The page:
Emma Lord
April 07, 2015 11:24 am

If somebody was all, “Hey, look me up on Friendsy!” you’d probably do a double-take about now, but it will be an entirely different story in the next year if this cool new app gets off the ground. Two Princeton students launched an app called “Friendsy” that might very well be the next Facebook, considering the success it has already seen on their campus and beyond. Michael Pinsky and Vaidhy Murti, two 21-year-old students, recently launched the social networking app to the public in March, and it basically looks like every college student’s dream.

The pair have actually had the app in the works for about two years, when they first met watching a Yankees game in a dorm hall. They made fast friends, and eventual roommates and business partners.

“We realized more often than not, things don’t happen this way on college campuses,” said Murti in a statement to NJ.com. “Unless someone takes the initiative, these random connections happen on the wayside.”

It was then that the inspiration for “Friendsy” was first born: An app that shares similar features with both Facebook and Tinder, but is meant entirely and exclusively for college students. The free app helps college students stay in touch with their friends and make new connections with other students on campus they might never have otherwise met. Pinsky and Murti also strived to keep intentions on the app as upfront as possible to avoid any miscommunication between users.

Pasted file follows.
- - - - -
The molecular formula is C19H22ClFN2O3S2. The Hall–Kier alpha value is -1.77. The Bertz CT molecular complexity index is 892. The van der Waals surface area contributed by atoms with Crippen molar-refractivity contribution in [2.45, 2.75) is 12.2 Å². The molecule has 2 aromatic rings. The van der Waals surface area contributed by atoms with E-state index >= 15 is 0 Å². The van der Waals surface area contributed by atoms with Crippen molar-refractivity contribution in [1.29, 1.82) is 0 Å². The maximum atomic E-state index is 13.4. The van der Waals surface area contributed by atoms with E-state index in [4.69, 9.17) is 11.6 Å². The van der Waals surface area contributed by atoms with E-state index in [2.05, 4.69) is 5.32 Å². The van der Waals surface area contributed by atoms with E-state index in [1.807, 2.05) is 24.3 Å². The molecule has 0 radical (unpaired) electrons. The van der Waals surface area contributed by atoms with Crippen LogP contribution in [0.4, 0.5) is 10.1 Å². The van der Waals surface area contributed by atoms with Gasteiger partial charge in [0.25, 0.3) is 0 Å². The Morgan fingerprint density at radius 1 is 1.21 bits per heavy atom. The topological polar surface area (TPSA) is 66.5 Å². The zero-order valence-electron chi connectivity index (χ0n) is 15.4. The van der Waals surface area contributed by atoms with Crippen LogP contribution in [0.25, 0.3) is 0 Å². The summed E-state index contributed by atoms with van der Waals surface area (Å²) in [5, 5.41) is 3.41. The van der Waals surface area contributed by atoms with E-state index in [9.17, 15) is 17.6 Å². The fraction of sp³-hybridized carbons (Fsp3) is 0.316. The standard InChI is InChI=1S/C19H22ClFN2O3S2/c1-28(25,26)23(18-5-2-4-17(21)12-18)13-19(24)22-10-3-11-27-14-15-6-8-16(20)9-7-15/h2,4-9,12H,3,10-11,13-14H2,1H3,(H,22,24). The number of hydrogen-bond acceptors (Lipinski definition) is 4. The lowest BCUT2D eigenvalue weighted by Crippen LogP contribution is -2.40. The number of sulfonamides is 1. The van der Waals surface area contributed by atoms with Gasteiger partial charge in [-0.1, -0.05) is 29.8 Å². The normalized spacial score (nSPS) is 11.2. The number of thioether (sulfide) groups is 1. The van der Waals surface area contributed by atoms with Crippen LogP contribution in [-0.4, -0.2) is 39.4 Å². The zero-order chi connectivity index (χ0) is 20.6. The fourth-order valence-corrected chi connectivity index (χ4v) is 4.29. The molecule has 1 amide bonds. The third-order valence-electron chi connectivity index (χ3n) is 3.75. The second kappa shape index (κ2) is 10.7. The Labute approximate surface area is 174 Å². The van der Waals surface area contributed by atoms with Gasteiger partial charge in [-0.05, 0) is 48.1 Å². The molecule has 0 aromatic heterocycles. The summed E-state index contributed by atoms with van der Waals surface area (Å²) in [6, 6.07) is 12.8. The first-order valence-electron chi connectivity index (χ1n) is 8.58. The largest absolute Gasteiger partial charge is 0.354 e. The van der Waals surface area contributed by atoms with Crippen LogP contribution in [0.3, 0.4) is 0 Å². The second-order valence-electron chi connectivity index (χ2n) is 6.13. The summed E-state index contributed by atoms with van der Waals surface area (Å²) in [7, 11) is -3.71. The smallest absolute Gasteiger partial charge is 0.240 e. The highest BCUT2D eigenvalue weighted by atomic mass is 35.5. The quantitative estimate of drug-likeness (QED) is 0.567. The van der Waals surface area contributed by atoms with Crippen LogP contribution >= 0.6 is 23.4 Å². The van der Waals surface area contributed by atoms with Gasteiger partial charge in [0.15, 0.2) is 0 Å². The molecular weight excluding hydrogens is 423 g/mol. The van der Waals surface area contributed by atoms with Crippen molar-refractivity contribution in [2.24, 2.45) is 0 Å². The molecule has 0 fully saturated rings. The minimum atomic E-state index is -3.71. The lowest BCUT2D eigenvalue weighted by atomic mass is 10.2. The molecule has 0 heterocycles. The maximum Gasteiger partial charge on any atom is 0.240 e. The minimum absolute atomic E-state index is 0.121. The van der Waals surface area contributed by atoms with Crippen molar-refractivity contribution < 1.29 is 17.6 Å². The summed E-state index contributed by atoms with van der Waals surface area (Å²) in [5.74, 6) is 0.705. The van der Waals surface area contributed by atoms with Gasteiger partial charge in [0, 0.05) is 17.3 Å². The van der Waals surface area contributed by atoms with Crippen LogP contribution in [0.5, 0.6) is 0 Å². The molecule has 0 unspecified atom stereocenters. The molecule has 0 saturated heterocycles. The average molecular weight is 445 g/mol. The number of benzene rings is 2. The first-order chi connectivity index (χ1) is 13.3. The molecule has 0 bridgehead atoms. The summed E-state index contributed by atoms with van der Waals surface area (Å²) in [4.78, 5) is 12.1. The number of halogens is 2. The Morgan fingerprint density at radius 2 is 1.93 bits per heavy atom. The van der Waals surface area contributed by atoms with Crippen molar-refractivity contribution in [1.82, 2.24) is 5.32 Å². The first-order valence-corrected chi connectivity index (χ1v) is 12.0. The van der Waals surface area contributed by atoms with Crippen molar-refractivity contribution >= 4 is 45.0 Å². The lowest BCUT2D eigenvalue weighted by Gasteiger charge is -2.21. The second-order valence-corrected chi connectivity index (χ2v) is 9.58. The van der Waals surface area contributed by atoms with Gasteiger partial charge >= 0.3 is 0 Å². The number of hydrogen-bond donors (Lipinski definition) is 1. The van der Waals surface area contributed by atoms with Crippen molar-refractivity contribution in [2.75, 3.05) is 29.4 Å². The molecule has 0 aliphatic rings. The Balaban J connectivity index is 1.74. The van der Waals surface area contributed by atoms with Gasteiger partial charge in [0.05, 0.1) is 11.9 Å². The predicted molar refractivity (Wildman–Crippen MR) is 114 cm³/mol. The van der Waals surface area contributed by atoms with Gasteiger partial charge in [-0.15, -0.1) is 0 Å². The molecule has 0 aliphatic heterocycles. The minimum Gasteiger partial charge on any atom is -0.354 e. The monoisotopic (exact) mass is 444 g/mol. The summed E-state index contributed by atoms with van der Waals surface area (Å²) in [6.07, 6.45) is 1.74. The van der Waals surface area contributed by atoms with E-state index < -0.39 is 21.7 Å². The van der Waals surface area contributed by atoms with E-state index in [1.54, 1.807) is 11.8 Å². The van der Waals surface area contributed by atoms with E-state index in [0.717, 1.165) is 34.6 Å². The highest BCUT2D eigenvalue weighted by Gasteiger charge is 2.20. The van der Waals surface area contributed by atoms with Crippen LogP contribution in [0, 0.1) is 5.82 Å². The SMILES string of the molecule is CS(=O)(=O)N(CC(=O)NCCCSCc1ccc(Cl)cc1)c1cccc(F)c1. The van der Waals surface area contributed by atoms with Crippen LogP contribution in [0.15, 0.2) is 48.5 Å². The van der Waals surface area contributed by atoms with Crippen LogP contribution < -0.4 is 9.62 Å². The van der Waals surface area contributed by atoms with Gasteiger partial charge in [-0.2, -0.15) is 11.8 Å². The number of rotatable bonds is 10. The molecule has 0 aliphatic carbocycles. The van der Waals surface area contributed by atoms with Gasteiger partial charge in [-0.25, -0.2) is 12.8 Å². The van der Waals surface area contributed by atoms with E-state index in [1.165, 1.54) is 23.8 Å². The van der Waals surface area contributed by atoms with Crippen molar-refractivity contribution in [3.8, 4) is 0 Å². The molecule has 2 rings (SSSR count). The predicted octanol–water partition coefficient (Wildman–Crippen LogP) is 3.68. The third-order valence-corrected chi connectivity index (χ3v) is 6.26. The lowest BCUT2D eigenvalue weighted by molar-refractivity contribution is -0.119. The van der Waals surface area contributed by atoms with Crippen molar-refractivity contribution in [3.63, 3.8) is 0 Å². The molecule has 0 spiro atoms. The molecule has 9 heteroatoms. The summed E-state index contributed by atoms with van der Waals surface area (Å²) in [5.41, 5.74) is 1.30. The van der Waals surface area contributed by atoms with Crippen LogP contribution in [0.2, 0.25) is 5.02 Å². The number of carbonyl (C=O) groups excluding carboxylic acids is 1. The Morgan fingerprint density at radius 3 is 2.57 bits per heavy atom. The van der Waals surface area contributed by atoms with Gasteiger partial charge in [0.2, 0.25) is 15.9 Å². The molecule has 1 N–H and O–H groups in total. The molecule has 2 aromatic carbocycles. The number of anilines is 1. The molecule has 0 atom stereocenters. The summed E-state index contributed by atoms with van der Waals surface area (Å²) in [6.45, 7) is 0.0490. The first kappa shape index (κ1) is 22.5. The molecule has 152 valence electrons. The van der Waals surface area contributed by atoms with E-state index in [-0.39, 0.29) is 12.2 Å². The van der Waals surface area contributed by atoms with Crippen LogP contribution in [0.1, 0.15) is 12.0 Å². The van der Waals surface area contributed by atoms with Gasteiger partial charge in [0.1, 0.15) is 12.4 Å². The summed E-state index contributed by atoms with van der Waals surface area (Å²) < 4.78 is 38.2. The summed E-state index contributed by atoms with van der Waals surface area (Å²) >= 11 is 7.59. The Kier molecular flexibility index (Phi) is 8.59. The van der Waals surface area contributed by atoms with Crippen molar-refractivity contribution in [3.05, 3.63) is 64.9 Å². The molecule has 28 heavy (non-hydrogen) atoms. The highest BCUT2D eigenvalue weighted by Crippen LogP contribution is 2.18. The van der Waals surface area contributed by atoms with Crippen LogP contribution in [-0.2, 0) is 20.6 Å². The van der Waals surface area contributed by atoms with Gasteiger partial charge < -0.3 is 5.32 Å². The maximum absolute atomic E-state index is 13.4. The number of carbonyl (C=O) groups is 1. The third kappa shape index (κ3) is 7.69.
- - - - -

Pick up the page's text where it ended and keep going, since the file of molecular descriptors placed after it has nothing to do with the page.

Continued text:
“With Friendsy, you can make your intentions very clear, whether you want to be friends, whether you want to go on a date, whether you just want to participate in the hook-up culture,” said Murti, “but it requires both people commit to it.”

They currently have a team of ten students in place to moderate user activity, particularly in the “anonymous compliment” feature, which promotes positivity among users. As a gateway to protect college students from other users infiltrating the app, it requires a current .edu address to sign up, and already the app has attracted more than 65,000 users to date.

The entrepreneurial students behind the app both graduate this coming May, but neither has any plans to stop developing the app, which may soon be seeing some major profits if it follows in the admittedly large footprints of its older sibling, Facebook. The way this app has started gaining popularity, nobody would be too surprised — so maybe clear up some data if you’re headed up to college this fall, because this seems like a really positive and fun way to meet cool human friends.

(Image from here.)

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